'Sarafina III' a hot potato
The Mpumalanga provincial government last week defended its decision to splurge R22-million on a musical commemorating the 50th anniversary of the potato boycott, to be produced by controversial theatre practitioner Mbongeni Ngema.
Sammy Mpatlanyane, spokesperson for the Mpumalanga department of culture, sports and recreation, said government “was not apologetic” about the big budget production, entitled Lion of the East: Gert Sibande and the Potato Boycott, because it would act as a “huge springboard” for local theatre talent while preserving and promoting local history and culture.
“It is the department’s mandate to protect, preserve and showcase the traditions of the province — Gert Sibande is not just a local hero, but also a national one who advanced our struggle. If we don’t tell the story, who will?” said Mpatlanyane.
Sibande, who went by the moniker “Lion of the East”, was a Bethal-born ANC activist who drew international attention to the inhumane living and working conditions of potato-farm workers in the area, which resulted in a successful boycott of produce.
Mpatlanyane said Ngema was required to draw 70% of his projected 45-member cast from the province, which will equip “youth from the area with vital training and exposure to theatre practice”.
He dismissed suggestions that R22-million for a single production—more than a 10% chunk of his department’s annual budget of R208-million—was perhaps over the top.
“This is a projected cost which includes everything from accommodation to rehearsals, publicity, lighting and music — If you have a well-known scriptwriter like Mbongeni Ngema on board you immediately have a brand and we want this production to tour nationally and overseas,” he said.
While referring questions pertaining to the massive budget to the provincial government, Ngema dismissed suggestions that it was excessive: “Like all great musicals, like The Lion King, I’m taking you to a world standard — There will be a large cast, a big set, costumes, sophisticated lighting; everything will be done on that large scale.”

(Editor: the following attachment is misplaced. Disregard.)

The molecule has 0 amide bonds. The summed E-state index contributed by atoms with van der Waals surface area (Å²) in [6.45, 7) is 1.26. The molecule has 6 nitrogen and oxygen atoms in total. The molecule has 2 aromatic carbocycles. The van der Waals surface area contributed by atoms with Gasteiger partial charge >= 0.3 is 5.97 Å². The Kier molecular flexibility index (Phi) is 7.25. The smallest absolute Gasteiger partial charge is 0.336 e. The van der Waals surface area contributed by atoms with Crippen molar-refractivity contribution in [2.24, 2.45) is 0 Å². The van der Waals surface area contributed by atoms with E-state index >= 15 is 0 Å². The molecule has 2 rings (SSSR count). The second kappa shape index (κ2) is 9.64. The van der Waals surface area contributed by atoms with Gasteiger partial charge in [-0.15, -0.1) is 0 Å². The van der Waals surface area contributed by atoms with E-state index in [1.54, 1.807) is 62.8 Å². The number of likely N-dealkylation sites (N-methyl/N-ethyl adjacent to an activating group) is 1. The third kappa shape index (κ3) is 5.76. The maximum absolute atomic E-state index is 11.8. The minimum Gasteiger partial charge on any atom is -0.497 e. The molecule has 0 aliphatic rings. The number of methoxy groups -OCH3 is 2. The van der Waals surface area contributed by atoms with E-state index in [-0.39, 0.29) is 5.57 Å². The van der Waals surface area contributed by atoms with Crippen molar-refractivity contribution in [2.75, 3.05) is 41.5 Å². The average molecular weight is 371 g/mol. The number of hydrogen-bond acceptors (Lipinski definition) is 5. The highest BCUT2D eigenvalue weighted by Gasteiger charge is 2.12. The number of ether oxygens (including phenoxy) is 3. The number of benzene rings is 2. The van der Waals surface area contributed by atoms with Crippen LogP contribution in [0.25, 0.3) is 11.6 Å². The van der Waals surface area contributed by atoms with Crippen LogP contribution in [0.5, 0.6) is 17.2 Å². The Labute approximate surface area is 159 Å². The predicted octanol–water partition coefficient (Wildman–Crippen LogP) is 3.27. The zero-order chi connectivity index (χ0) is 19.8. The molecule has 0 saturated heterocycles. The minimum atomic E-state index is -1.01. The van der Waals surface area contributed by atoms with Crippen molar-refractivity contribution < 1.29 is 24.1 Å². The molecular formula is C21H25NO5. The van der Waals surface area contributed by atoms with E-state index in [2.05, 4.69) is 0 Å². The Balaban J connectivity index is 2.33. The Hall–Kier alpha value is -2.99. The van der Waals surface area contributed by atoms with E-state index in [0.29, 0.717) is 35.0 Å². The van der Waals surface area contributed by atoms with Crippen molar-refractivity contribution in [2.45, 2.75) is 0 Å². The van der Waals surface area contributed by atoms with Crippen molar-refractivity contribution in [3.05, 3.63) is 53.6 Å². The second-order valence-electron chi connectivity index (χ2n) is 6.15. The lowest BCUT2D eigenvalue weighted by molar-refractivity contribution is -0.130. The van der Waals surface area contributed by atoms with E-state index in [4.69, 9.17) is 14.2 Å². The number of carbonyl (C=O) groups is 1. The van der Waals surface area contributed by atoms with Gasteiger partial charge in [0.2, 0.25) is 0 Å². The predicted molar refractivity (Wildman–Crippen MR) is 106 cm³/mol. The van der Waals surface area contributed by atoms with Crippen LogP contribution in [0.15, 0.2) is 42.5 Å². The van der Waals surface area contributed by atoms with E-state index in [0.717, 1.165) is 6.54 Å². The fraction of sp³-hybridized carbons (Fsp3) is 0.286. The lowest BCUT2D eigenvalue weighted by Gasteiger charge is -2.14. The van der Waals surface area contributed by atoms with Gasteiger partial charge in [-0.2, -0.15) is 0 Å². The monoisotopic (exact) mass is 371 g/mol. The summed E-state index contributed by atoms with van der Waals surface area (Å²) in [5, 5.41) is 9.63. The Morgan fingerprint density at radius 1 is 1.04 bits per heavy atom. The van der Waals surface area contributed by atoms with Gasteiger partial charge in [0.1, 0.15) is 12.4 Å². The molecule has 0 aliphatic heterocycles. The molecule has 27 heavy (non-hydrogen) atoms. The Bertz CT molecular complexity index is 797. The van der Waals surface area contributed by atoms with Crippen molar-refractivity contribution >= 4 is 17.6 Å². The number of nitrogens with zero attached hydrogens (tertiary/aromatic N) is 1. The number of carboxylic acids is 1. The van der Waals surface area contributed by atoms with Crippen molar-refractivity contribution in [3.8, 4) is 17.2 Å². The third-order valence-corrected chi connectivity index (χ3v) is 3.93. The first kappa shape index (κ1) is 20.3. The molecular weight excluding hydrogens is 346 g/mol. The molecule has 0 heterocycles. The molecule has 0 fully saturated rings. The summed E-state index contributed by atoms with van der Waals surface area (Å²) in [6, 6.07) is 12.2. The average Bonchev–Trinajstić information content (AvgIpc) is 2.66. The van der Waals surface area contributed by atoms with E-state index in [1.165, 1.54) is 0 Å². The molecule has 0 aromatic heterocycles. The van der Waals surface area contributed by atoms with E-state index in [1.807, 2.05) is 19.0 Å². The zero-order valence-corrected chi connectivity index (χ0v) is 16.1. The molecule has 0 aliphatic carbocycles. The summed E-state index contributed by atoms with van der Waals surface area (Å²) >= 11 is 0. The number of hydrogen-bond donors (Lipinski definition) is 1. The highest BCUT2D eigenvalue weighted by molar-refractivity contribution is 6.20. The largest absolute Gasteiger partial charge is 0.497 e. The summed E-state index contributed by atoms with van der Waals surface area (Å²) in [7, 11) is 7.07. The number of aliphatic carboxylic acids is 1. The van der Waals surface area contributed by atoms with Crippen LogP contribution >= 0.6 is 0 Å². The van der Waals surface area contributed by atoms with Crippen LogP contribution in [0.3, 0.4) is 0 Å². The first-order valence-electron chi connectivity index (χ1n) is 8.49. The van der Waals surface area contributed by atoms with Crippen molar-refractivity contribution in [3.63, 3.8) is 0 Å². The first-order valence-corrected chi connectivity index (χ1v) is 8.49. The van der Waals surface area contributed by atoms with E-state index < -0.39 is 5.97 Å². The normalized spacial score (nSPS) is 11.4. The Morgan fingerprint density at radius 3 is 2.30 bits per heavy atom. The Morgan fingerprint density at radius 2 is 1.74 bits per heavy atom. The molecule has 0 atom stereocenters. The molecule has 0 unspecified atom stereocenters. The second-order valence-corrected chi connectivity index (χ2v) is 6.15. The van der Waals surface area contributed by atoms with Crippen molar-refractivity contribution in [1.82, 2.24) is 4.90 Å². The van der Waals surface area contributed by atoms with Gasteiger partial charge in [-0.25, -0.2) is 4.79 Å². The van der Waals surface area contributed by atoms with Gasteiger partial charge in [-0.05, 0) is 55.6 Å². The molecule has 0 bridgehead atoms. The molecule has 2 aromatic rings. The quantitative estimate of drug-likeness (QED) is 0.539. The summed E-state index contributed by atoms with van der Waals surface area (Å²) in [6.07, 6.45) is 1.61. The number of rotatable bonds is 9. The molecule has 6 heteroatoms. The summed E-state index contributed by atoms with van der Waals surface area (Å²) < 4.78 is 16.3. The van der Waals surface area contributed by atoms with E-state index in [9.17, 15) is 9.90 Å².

Ngema was previously at the centre of controversy over Sarafina II, an Aids-awareness play for which he was awarded a R14,27-million contract by the department of health in 1995. It later emerged that the contract was signed without proper approval from the state tender board, while the public protector questioned the necessity of spending that amount of money on a single play.
The Mail & Guardian canvassed various theatre practitioners to contextualise the R22-million budget of Ngema’s new musical. Bernard Jay, chief executive officer of the Johannesburg Civic Theatre, said R22-million “must be a record for a single South African theatre production. I have never seen a budget that big for one show in this country.”
He said musicals, with their large casts, costume changes and musical orchestration, were generally expensive: “The more financial support you can get, the better you can do. Mbongeni is an extraordinary artist, so we will have to wait and see what he comes up with and whether it was worth it,” said Jay.
Jay added that the Civic Theatre, which employs 84 full-time staff and has an annual budget of R39-million, was working on its own large-scale musical—an adaptation of Andrew Lloyd Webber and Ben Elton’s The Boys in the Photograph. A total of R15-million has been set aside for the five-year project which will coincide with the 2010 World Cup.
Grahamstown’s National Arts Festival chief executive, Ismail Mahomed, speaking in his personal capacity, thought it “ridiculous”. “R22-million would keep a number of festivals running for a number of years and create work for thousands of people. The money could have been used to strengthen institutions on the verge of collapse and inject new energy into the industry,” he said.
Mahomed, who spent seven years working in Mpumalanga, said there was “an enormous financial risk factor” in spending that much money on a single production and that “this level of miscalculation and mismanagement is standard operating procedure there”.
The National Arts Festival has an annual budget of R18-million.
Regina Sebright, producer at the Johannesburg Market Theatre, said R22-million was the equivalent of “two years’ worth of programming in three theatres. We spend between R10-million and R12-million on about 20 productions a year.”